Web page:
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"Change is the law of nature. In life,

every particle and substance, be it
electron-small or mountain -big, is
continuously changing. Every change
leases life to it and every decay gives it
a new birth. Society is no exception.
The changes we witness today are
bound to give way to some new
changes hidden in the womb of time"
(Bukhari: 2006)
A war to many was salvation for some. So was the case of the cargo cults of Vanuatu, a remote
island in the South Pacific of Australia, during the Second World War. After the planes dropped
food and supplies to the islanders, the group began to believe that cargo would be brought to them
by a Messiah. Consequently, whenever they saw a plane fly overhead, they would build a replica
- in the hope of more bounty. The islanders prospered from the flood of food and supplies. For
them, the plane is still a “deity more powerful than Jesus”.

The Vanuatu Cargo sect

But why did this accidental intervention bring life to the generally sleepy and isolated island of
The answer lies in gradual and altruistic integration.
Before I elaborate, I would like to state a few points as to why John Allen Chau’s demise by the
hands of the Sentinelese tribe was more of an inevitable occurrence and why these isolated tribes
are hostile towards external forces.
Fear factor
It is almost always fear that motivates such hostilities and keeps isolated groups from making
contact. In past centuries and even decades, isolated tribes were often murdered and enslaved by
outsiders. From the time white Europeans first arrived in the Americas, indigenous peoples learned
to fear them, and passed that message down generations through oral histories.
“People have this romanticized view that isolated tribes have chosen to keep away from the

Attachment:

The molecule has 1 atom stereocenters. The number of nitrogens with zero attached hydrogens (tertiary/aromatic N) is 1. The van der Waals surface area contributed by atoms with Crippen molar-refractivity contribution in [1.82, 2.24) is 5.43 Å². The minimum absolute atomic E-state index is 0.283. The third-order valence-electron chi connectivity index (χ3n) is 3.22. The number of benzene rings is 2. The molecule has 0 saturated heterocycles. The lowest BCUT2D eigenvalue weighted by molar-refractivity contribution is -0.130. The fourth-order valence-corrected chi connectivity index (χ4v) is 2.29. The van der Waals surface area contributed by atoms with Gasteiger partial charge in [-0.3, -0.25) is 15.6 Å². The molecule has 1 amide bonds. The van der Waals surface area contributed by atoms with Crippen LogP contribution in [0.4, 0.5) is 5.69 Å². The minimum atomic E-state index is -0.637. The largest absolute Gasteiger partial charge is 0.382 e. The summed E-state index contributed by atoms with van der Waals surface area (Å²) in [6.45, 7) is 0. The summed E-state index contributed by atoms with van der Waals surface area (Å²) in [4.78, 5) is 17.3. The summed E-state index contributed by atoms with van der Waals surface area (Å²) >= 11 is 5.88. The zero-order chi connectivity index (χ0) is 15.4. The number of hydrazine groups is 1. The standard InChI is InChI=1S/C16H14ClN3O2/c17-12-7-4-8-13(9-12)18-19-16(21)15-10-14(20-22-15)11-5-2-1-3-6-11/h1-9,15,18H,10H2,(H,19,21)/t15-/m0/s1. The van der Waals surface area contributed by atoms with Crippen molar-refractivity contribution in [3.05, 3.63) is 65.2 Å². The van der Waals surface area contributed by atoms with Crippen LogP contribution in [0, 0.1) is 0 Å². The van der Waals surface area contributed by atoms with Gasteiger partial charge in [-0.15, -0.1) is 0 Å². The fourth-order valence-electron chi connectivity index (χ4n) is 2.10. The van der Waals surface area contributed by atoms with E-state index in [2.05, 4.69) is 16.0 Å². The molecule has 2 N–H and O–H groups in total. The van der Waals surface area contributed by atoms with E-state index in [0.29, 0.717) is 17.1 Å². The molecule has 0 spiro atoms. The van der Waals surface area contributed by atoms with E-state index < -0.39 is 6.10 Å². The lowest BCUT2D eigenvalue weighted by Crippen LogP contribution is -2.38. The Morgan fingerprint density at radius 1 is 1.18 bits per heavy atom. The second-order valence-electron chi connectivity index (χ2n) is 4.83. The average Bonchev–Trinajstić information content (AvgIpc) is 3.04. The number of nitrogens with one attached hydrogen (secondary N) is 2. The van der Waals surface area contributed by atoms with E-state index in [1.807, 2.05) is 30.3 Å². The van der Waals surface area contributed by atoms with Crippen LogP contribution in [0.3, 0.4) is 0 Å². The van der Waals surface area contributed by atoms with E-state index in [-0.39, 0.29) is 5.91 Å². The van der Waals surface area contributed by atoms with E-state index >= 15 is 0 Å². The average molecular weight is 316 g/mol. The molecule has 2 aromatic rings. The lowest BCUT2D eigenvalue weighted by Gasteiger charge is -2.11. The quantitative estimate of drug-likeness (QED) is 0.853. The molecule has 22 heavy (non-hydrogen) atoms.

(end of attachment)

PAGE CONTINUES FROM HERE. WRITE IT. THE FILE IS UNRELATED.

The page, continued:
modern, evil world,” says Kim Hill, an anthropologist at Arizona State University. But when Hill
and others interview people who recently came out of isolation, the same story emerges time and
time again: they were interested in making contact with the outside world, but they were too afraid
to do so. The same was the case with The Sentinelese. The British colonial occupation of the
Andaman Islands decimated the tribes living there, wiping out thousands of tribespeople, rendering

only a fraction of the original population to now survive. So, the Sentinelese fear of outsiders is
very understandable and the fact that they have shown again and again that they want to be left
alone, is only understandable in this scenario.
I would like to further discuss about the various approaches to Tribal settlements and the
philosophy behind them.
How did this ideology come out to be?
The British government, described the tribals as a distinct group, isolated people. During the
British period the tribal settlements were brought nearer and closer to the non-tribal society
because of the expansion of transport and communication. This led to creating of many
administrative problems for the British regime which led to the framing of laws. The colonial rule,